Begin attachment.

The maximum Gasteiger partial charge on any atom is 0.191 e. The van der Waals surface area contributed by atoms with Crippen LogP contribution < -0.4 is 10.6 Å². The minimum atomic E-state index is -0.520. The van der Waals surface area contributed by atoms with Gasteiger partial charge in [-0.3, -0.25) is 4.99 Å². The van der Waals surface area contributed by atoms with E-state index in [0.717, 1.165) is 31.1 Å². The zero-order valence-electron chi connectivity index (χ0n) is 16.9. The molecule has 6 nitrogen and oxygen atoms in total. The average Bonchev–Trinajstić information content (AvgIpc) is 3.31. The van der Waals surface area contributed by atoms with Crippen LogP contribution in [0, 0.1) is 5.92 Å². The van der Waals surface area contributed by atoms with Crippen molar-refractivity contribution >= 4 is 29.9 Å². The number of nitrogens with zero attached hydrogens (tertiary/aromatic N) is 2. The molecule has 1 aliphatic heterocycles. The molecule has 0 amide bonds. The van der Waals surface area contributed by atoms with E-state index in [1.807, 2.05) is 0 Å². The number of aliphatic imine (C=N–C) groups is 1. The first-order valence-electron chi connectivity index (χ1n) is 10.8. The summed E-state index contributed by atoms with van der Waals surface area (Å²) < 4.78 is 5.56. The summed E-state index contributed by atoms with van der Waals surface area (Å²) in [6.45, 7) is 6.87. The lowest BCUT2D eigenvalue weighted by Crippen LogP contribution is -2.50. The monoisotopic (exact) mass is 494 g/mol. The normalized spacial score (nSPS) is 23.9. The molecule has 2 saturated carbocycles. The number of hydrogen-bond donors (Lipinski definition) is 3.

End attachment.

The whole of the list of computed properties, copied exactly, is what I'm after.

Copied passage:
The maximum Gasteiger partial charge on any atom is 0.191 e. The van der Waals surface area contributed by atoms with Crippen LogP contribution < -0.4 is 10.6 Å². The minimum atomic E-state index is -0.520. The van der Waals surface area contributed by atoms with Gasteiger partial charge in [-0.3, -0.25) is 4.99 Å². The van der Waals surface area contributed by atoms with E-state index in [0.717, 1.165) is 31.1 Å². The zero-order valence-electron chi connectivity index (χ0n) is 16.9. The molecule has 6 nitrogen and oxygen atoms in total. The average Bonchev–Trinajstić information content (AvgIpc) is 3.31. The van der Waals surface area contributed by atoms with Crippen LogP contribution in [0, 0.1) is 5.92 Å². The van der Waals surface area contributed by atoms with Crippen molar-refractivity contribution >= 4 is 29.9 Å². The number of nitrogens with zero attached hydrogens (tertiary/aromatic N) is 2. The molecule has 1 aliphatic heterocycles. The molecule has 0 amide bonds. The van der Waals surface area contributed by atoms with E-state index in [1.807, 2.05) is 0 Å². The number of aliphatic imine (C=N–C) groups is 1. The first-order valence-electron chi connectivity index (χ1n) is 10.8. The summed E-state index contributed by atoms with van der Waals surface area (Å²) < 4.78 is 5.56. The summed E-state index contributed by atoms with van der Waals surface area (Å²) in [6.45, 7) is 6.87. The lowest BCUT2D eigenvalue weighted by Crippen LogP contribution is -2.50. The monoisotopic (exact) mass is 494 g/mol. The normalized spacial score (nSPS) is 23.9. The molecule has 2 saturated carbocycles. The number of hydrogen-bond donors (Lipinski definition) is 3.